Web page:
The Zambian government on the other hand, decided to charge Chiluba with a crime of theft in the Zambian court system. In a criminal case, it is the responsibility of the prosecution to prove to the court beyond all reasonable doubt that the accused committed the crime he is charged with. In a civil case it is incumbent upon the plaintiff to prove on a balance of probabilities that the respondent wronged him or broke the contract as the case may be. When Chiluba was charged with theft in the Zambian courts, it was incumbent upon the Zambian prosecution to prove beyond all reasonable doubt that Chiluba had stolen. For the accused to be guilty of theft the prosecution must prove several elements, first it must be proved that the accused appropriated property, second that property belonged to another, third that the accused had the intention to permanently deprive the other of the property, and fourthly that the accused was dishonest. The prosecution in the case of Chiluba needed to prove all these elements for Chiluba to be convicted. On the other hand if the accused convinces the court that just one of these elements is not true then he cannot be convicted of theft. That is exactly what Chiluba and his lawyers did in the criminal case here in Zambia. All they argued was that the money Chiluba was accused of appropriating was indeed his money which he put in the ZAMTROP account. To support this evidence they collected the Zambian Supreme Court’s judgment in the presidential petition between Mazoka and others v. Levy Mwanawasa. That evidence was enough to create doubt in the Court’s mind, as such Chiluba was acquitted.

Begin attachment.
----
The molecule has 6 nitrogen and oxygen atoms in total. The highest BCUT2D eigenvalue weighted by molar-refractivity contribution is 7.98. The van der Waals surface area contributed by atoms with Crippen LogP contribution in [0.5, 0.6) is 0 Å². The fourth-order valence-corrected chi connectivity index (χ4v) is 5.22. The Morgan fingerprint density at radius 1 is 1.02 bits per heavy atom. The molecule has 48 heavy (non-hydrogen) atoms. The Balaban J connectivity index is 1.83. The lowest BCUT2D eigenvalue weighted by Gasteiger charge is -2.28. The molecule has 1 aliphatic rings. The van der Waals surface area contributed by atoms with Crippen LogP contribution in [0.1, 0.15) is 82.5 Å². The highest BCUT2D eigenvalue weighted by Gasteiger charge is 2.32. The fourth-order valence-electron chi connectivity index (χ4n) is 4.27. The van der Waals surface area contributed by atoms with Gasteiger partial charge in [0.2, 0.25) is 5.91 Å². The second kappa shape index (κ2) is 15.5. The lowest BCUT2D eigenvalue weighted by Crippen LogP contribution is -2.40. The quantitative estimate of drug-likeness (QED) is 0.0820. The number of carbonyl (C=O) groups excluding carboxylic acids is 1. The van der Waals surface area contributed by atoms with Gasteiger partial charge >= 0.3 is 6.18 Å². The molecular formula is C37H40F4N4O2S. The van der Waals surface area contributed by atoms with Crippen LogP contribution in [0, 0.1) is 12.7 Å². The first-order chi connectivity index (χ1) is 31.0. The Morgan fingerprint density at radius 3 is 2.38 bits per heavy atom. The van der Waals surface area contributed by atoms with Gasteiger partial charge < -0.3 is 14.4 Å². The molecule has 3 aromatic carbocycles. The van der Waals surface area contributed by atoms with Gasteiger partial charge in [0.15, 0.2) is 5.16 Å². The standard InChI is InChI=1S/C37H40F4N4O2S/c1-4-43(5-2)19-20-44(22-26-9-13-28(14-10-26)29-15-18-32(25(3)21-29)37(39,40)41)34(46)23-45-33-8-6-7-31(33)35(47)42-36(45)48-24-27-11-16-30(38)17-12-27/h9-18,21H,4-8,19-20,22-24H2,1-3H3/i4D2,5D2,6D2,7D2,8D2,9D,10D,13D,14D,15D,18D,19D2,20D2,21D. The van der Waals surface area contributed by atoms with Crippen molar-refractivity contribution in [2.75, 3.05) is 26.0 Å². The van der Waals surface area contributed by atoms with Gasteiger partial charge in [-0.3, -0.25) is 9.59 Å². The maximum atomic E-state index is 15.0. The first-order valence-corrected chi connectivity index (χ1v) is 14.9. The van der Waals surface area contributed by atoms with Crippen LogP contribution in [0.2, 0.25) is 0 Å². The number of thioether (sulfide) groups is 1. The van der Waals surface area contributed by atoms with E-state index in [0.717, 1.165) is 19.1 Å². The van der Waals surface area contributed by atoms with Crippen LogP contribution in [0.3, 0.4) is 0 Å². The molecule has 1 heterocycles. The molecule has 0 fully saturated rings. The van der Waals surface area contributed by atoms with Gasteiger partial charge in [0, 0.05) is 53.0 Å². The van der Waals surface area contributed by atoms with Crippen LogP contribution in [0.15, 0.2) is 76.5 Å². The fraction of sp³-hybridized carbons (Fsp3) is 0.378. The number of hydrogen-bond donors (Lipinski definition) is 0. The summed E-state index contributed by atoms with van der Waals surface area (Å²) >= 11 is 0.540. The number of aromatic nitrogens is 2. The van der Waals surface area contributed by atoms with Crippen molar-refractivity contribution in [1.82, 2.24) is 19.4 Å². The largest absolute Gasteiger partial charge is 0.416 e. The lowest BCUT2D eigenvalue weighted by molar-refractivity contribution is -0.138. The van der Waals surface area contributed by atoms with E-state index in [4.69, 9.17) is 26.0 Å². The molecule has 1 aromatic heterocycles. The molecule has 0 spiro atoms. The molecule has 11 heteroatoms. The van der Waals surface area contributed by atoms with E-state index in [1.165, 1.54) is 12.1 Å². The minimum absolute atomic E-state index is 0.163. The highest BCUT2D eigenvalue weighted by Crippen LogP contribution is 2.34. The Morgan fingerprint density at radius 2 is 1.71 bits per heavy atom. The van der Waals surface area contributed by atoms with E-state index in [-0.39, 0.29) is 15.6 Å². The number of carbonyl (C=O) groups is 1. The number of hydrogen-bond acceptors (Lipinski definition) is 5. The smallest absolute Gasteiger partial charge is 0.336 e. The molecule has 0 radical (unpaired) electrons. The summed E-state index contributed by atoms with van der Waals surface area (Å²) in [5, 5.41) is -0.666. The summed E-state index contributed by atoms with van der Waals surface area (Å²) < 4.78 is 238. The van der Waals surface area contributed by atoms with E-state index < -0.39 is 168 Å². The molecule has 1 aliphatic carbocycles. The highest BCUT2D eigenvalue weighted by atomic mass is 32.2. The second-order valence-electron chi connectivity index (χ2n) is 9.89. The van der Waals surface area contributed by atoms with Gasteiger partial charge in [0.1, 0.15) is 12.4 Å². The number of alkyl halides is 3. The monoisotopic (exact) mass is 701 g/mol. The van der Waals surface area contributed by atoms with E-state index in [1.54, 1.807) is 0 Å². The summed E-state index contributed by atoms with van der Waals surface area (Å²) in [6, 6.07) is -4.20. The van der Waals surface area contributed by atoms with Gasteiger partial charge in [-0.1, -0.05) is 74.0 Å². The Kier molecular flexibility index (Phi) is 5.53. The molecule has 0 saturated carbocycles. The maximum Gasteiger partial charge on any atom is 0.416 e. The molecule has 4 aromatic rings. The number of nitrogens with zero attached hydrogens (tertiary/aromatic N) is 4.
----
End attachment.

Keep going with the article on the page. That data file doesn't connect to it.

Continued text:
Myth 7: The Zambian Courts had the Responsibility to Jail Chiluba
Reality: The Courts can only jail a person who is guilty of a criminal offence. As stated above, before the courts try a case, it is up to the State to make their minds on which offense they will charge the accused. In the case of Chiluba of all the charges they could have brought against him the State chose to bring the charge of theft. Now theft in complex matters such as Chiluba’s case was going to be difficult to prosecute because of the many elements the prosecution needed to prove. All Chiluba needed was clever lawyers that would discredit the prosecution’s case on just any of the many elements. The reason why the Mwanawasa government decided to go for the theft charge is still a mystery when they could have pursued other charges which had some chance of success. The charge with the most success could have been the charge of the abuse of the authority of office, under the Anti-Corruption Commission Act. In fact, most of Chiluba’s compatriots have been convicted under this Act, but in the Zambian prosecution’s sovereign decision they went for theft. And what Magistrate Chinyama ruled on, was great embarrassment to the Zambian clever prosecutors. The courts cannot make up for the inefficiency of the prosecution. If the State decides to charge Chiluba with theft and they fail to prove theft, the courts cannot make up for the State’s foolishness. Please leave Chiluba alone, he is not sorely responsible for this legal mess we all are!